This is all very wordy, but if your interested this is the proposal I put into the Scottish Arts Council for the Creative Development Award. Once read it may help one understand the purpose of the PickOne.Blog, what I will be Blogging about and what I intend to do with the Award, from this moment on I promise this will get more visual!
Read on ...
Since setting up my studio and textiles label PickOne in 1995 I have taken up a rigorous yearly cycle of events which have included international trade events and high profile national and international exhibitions, some of which have been self generated and some have been supported by the organisations such as the Scottish Arts Council and the British Crafts Council. Due to the cyclic nature of these events and the way in which the work is designed, produced and promoted, very little valid time is given over to the development of new work, which includes combinations of cloth structures, yarn development and suitable colour analysis. Any development currently carried out is of an incremental nature and not very satisfactory from an aesthetic, developmental or personal point of view.
Receiving help from the Creative Development Fund would allow me to buy time to invest in my creative growth as a designer maker.
I am keen to point out at this stage that a blog would be developed through out which would feed from my existing web site www.pickone.co.uk The blog would be linked into other social networks to encourage audience development, this would visually document and track the whole process, demonstrating the differing stages of the design process. Acting as an on line sketch book the blog would make visible a process which is largely unseen and this documentation would evidence my progress through out to primary stakeholders and audiences that may otherwise be overlooked in this process.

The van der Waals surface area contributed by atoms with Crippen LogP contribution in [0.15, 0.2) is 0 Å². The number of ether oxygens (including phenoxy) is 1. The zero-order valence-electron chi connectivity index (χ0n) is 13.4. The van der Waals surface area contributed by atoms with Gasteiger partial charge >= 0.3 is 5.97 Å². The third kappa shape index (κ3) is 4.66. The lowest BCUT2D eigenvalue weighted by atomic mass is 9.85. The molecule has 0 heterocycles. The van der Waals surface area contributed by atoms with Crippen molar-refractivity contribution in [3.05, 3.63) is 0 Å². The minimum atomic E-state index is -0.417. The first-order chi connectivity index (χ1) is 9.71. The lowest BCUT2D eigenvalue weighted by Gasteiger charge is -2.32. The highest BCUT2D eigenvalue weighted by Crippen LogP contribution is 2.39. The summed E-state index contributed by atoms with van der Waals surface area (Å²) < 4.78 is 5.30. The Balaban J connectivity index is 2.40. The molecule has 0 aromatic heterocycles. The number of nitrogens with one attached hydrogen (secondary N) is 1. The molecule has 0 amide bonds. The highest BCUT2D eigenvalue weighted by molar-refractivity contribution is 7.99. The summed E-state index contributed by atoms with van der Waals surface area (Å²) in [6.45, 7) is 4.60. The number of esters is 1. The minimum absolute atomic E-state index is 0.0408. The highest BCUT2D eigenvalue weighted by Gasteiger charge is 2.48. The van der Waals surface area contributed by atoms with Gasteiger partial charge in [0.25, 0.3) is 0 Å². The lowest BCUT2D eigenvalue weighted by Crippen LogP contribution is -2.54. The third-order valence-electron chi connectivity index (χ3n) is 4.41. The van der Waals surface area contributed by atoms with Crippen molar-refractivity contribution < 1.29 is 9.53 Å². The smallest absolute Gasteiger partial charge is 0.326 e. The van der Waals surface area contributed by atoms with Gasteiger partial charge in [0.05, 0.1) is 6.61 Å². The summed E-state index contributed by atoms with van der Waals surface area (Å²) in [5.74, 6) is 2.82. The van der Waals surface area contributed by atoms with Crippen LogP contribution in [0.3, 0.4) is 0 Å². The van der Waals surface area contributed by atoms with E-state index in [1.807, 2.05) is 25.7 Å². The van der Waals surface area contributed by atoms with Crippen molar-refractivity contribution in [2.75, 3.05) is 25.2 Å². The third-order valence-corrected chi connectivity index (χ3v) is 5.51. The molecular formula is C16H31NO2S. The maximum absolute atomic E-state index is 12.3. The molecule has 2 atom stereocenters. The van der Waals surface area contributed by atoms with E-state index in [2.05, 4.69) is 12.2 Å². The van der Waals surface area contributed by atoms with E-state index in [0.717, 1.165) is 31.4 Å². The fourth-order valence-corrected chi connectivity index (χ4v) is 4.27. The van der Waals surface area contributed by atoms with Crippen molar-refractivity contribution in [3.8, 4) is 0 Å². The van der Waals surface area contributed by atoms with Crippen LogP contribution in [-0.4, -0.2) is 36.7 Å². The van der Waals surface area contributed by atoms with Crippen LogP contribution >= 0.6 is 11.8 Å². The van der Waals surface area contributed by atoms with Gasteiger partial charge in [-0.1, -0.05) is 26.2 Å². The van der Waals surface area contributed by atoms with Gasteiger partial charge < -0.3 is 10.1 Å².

The project timetable can be broken down into three stages Research, Development and Production of new hand woven structures.
Approximately One month. This will include the recording of visuals both through mark making, drawing and the use of digital photography of the Scottish land and seascapes. An area already earmarked to give a variety of locations are the Shetland Islands. The visit to Shetland would also enable me to visit the Ann Sutton Foundation Shetland (ASFS). As well as a space for textile designers to work from the ASFS also houses a large personal collection of weave books amassed by Ann Sutton through out her life, this library along with a large yarn store is open to the public by appointment and will inform a large part of my initial research into new cloth/fabric structures.
Drawing and mark making is the basis of all good design processes and I consider this research vital to the success of the overall project, as this is one activity missing from my current practice, discovering and examining new sources will inform print manipulations and ultimately new directions in cloth structures.
Approximately Four months. Marks and drawings recorded from this journey will be reinterpreted through printmaking processes such as mono printing to develop fields of colour and texture, at this point mono printing has been deemed the most appropriate method of mark making due to the spontaneous nature in which marks and surfaces can be made, this will act as a foil to the often time consuming elements of weaving. Development through printing will be carried out for two months at the Edinburgh Printmakers, Union Street, Edinburgh. These “fields of colour and texture” will then be developed into wearable cloth with sampling carried out to develop new woven structures. During the sampling processes, which will happen over a two-month period, new yarn types will also be experimented with in conjunction with the cloth structures to alter the existing cloth handle of current fabrics being produced.